Contributor: Achmad Jatnika | Editor: Ari Stoltze
Muhammad M. Nasir, a student of the Faculty of Islamic Studies at UIII, shows his potential as one of the best prospective scholars that UIII is producing. The Nigerian student’s achievements over just one year include winning the best paper award and the best presenter award at both international and national conferences.
With his manuscript titled 'Muslim Women Entrepreneurs: The Nigerian Mumpreneurs' Perspective,' Nasir discusses a new phenomenon coined as 'Mumpreneurship' in entrepreneurship studies. The term signifies the struggle of mothers juggling taking care of households and pursuing their entrepreneurial aspirations in northern Nigeria.
With that work, Nasir was able to secure his place among prominent scholars of Islamic Economics and Finance, such as Prof. Dr. Haji Wan Sulaiman Bin Wan Yusoff, the Dean of the Faculty of Management and Information Technology at Sultan Ismail Petra International Islamic University, Malaysia, at the 10th International Islamic Economic System Conference (I-iECONS2023) held on August 14, 2023, at the Millennium Makkah Al-Naseem Hotel, Saudi Arabia. Fortunately enough, Nasir won the award for the best presenter at the event.
"It wasn't easy being in such panels with experts and professors who have been in the game for a long period. However, before my presentation, I rushed to make a call to one of my professors at UIII to get some tips on how to deal with the situation. Alhamdulillah, his words motivated me and made me stand confidently on my toes to deliver my findings," he said.
Nasir also received an award from the Graduate Forum 2023 at KMP Universitas Islam Negeri (UIN) Kalijaga, Yogyakarta, on October 30, 2023. He submitted a paper entitled 'Establishing Female Religious Authority; Zainab Ja'afar Bringing Women to The Fore in Northern Nigeria,' which was selected for presentation. Fortunately, Nasir won the Best Paper Award at the event.
From the two papers he proposed and some of his other works, Nasir clarified that they all shared a common thread: a focus on Northern Nigerian women, a region from which he hails. Recognizing that this research area requires attention, he expressed the opinion that not enough consideration has been given to these women. As someone born and raised in Northern Nigeria, Nasir understands the struggles of Northern Nigerian women, encompassing both their societal and religious lives. His goal is to challenge prevailing narratives that suggest these women lack relevant societal or religious functions, as often portrayed by many foreign scholars.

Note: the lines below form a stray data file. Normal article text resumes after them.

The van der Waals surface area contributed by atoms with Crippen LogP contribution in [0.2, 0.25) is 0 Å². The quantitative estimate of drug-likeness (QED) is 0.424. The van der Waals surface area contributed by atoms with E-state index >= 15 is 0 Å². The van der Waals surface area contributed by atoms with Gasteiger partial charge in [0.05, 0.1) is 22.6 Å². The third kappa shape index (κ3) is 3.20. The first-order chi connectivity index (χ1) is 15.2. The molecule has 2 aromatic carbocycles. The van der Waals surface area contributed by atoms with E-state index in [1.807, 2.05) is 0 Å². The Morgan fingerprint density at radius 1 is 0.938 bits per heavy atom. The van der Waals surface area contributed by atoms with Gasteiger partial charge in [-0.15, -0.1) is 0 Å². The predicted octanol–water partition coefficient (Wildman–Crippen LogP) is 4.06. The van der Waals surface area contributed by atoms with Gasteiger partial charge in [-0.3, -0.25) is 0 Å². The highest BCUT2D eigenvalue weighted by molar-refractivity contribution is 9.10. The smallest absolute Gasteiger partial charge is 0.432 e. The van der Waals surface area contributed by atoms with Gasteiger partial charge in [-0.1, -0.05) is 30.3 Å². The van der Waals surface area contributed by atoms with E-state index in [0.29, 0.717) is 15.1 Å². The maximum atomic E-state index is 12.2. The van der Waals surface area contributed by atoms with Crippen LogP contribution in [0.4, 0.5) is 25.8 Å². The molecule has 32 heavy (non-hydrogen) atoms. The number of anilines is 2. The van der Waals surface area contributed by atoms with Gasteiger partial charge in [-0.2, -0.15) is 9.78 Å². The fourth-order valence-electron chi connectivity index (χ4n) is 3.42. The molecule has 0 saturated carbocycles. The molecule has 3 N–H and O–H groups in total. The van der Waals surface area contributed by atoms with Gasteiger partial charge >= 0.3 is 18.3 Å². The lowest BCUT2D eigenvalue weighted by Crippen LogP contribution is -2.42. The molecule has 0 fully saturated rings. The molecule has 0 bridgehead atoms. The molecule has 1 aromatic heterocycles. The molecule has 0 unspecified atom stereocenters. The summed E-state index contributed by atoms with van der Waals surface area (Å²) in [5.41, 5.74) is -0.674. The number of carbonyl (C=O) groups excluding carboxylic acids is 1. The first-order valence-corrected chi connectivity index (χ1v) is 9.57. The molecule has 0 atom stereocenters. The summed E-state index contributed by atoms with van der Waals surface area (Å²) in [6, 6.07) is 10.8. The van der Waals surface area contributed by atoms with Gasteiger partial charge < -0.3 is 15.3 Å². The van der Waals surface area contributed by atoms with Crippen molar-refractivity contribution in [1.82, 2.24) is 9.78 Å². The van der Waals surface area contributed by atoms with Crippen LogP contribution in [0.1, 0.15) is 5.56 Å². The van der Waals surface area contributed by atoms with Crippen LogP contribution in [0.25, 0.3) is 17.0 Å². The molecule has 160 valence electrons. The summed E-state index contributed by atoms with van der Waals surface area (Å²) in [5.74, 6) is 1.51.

"Being born and raised in northern Nigeria, I understand firsthand the importance of sharing the struggles of these women with the world in an academic context; personal narratives matter. In all my papers focusing on women, I engage with the ongoing academic discourse. There is a prevailing notion that northern Nigerian women lack any religious or social functions—a stereotype that many people hold. In my case, I know that's not right; that's not true. Therefore, in all my research, I strive to highlight the real situation by thoroughly examining the socio-religious landscape of northern Nigeria. I aim to bring these women into the spotlight, showcasing their struggles to the world," explained Nasir to the media team.
Focus on thesis
After getting some achievements, Nasir will focus on his thesis for now. As a third-semester student of UIII, he is pursuing a Master of Arts in Islamic Studies, graduating next year. “I think I will focus on my thesis for now, but again, writing never stops. Writers never quit; it's an ongoing process. Ultimately, only writers persist throughout time. After all, we are not here for vacation. But for now, I want to pause and focus on my thesis. I don't plan on attending any conferences,” he said.
Regarding his thesis, he plans to write a comparative study about two Muslim organizations, Muhammadiyah in Indonesia, Indonesia and Izala or Jama'atu Izalatil Bid’ah Wa Iqamatus Sunnah (JIBWIS) in Nigeria. To some extent, Islam in Indonesia and Nigeria at large — and thus provides exciting insight into a field that deserves scholarly attention. Yet, there is still a lack of rigorous study in the field. Nasir believes his work may contribute to studying Salafism and Islamic modernism outside the Arab world. But for now, it is just a draft. He explains that the faculty haven't approved it yet.
Aspiring to be a scholar
Nasir aspires to become a scholar upon graduating from UIII. His ambition is to specialize in Muslim societies, particularly in Sub-Saharan Africa. He observes that the exploration of the religious landscape in this region has primarily been undertaken by foreign scholars, potentially leading to distorted or inadequately assessed narratives.
As a Nigerian-born individual, Nasir feels a sense of responsibility on his shoulders to narrate the scholarly perspectives of his people and homeland in a more comprehensive manner than foreign scholars who may have presented a one-sided story.
"They don't tell the whole narrative; it's just part of the narrative. Often, they emphasize the negative aspects and neglect the positive sides. That's why I aspire to become a scholar of Muslim societies, especially in sub-Saharan Africa," he concluded.